Children’s acquisition of language is an amazing feat. Children master the syntax, the sentence structure of their language, through exposure and interaction with caregivers and others but, notably, with no formal tuition. How children come to be in command of the syntax of their language has been a topic of vigorous debate since Chomsky argued against Skinner’s claim that language is ‘verbal behavior.’ Chomsky argued that knowledge of language cannot be learned through experience alone but is guided by a genetic component. This language component, known as ‘Universal Grammar,’ is composed of abstract linguistic knowledge and a computational system that is special to language. The computational mechanisms of Universal Grammar give even young children the capacity to form hierarchical syntactic representations for the sentences they hear and produce. The abstract knowledge of language guides children’s hypotheses as they interact with the language input in their environment, ensuring they progress toward the adult grammar. An alternative school of thought denies the existence of a dedicated language component, arguing that knowledge of syntax is learned entirely through interactions with speakers of the language. Such ‘usage-based’ linguistic theories assume that language learning employs the same learning mechanisms that are used by other cognitive systems. Usage-based accounts of language development view children’s earliest productions as rote-learned phrases that lack internal structure. Knowledge of linguistic structure emerges gradually and in a piecemeal fashion, with frequency playing a large role in the order of emergence for different syntactic structures.
Analogy is traditionally regarded as one of the three main factors responsible for language change, along with sound change and borrowing. Whereas sound change is understood to be phonetically motivated and blind to structural patterns and semantic and functional relationships, analogy is licensed precisely by those patterns and relationships. In the Neogrammarian tradition, analogical change is regarded, at least largely, as a by-product of the normal operation (acquisition, representation, and use) of the mental grammar. Historical linguists commonly use proportional equations of the form A : B = C : X to represent analogical innovations, where A, B, and C are (sets of) word forms known to the innovator, who solves for X by discerning a formal relationship between A and B and then deductively arriving at a form that is related to C in the same way that B is related to A. Along with the core type of analogical change captured by proportional equations, most historical linguists include a number of other phenomena under the analogy umbrella. Some of these, such as paradigm leveling—the reduction or elimination of stem alternations in paradigms—are arguably largely proportional, but others such as contamination and folk etymology seem to have less to do with the normal operation of the mental grammar and instead involve some kind of interference among the mental representations of phonetically or semantically similar forms. The Neogrammarian approach to analogical change has been criticized and challenged on a variety of grounds, and a number of important scholars use the term “analogy” in a rather different sense, to refer to the role that phonological and/or semantic similarity play in the influence that forms exert on each other.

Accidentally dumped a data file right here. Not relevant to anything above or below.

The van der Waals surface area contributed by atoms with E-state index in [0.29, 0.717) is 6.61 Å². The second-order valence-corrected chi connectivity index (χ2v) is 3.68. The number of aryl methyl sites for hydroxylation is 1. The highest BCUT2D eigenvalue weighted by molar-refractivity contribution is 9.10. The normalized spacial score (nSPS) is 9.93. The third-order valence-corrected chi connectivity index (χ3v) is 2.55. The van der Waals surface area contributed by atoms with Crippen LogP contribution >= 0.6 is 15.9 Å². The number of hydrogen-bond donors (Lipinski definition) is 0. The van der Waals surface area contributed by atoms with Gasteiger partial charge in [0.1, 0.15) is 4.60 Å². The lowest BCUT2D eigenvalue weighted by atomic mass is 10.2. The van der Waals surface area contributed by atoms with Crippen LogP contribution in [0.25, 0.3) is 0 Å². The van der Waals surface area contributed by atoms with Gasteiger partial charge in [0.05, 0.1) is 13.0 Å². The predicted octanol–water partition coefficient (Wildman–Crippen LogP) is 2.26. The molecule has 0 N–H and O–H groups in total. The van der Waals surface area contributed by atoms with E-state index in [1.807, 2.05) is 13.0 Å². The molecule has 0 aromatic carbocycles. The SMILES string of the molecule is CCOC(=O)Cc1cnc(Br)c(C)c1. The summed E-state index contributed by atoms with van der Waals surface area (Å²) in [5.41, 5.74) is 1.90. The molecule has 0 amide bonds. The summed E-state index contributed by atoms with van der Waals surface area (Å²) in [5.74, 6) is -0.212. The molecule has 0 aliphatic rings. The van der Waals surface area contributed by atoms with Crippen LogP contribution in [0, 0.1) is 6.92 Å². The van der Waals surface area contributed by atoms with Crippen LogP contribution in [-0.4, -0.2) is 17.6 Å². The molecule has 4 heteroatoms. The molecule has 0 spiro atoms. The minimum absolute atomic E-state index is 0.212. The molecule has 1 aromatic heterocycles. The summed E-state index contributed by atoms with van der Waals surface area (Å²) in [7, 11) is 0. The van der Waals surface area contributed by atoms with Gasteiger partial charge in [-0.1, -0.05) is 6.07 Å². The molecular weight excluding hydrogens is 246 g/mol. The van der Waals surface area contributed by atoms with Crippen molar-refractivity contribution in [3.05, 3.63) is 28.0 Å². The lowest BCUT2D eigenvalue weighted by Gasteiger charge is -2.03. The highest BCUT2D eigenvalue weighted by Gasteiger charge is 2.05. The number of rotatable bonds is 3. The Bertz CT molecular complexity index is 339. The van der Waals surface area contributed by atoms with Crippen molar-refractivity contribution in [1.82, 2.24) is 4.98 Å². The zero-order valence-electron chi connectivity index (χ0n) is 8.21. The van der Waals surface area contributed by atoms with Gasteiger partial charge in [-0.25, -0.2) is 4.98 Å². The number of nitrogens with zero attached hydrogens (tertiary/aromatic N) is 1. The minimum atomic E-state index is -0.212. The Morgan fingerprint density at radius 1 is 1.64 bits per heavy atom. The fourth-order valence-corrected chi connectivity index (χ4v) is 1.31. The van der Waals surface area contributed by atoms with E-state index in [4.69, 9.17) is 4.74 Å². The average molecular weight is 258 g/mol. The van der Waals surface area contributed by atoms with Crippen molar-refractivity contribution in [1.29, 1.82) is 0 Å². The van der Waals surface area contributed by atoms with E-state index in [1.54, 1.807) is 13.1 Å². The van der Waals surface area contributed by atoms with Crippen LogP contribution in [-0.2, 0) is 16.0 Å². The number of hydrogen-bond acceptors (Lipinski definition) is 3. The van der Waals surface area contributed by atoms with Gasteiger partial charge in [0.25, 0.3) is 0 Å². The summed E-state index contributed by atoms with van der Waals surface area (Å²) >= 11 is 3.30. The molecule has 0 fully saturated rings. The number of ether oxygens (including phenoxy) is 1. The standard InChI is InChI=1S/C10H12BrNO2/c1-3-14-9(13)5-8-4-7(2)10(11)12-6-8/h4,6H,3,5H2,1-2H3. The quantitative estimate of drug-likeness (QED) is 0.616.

There are two main theoretical traditions in semantics. One is based on realism, where meanings are described as relations between language and the world, often in terms of truth conditions. The other is cognitivistic, where meanings are identified with mental structures. This article presents some of the main ideas and theories within the cognitivist approach. A central tenet of cognitively oriented theories of meaning is that there are close connections between the meaning structures and other cognitive processes. In particular, parallels between semantics and visual processes have been studied. As a complement, the theory of embodied cognition focuses on the relation between actions and components of meaning. One of the main methods of representing cognitive meaning structures is to use images schemas and idealized cognitive models. Such schemas focus on spatial relations between various semantic elements. Images schemas are often constructed using Gestalt psychological notions, including those of trajector and landmark, corresponding to figure and ground. In this tradition, metaphors and metonymies are considered to be central meaning transforming processes. A related approach is force dynamics. Here, the semantic schemas are construed from forces and their relations rather than from spatial relations. Recent extensions involve cognitive representations of actions and events, which then form the basis for a semantics of verbs. A third approach is the theory of conceptual spaces. In this theory, meanings are represented as regions of semantic domains such as space, time, color, weight, size, and shape. For example, strong evidence exists that color words in a large variety of languages correspond to such regions. This approach has been extended to a general account of the semantics of some of the main word classes, including adjectives, verbs, and prepositions. The theory of conceptual spaces shows similarities to the older frame semantics and feature analysis, but it puts more emphasis on geometric structures. A general criticism against cognitive theories of semantics is that they only consider the meaning structures of individuals, but neglect the social aspects of semantics, that is, that meanings are shared within a community. Recent theoretical proposals counter this by suggesting that semantics should be seen as a meeting of minds, that is, communicative processes that lead to the alignment of meanings between individuals. On this approach, semantics is seen as a product of communication, constrained by the cognitive mechanisms of the individuals.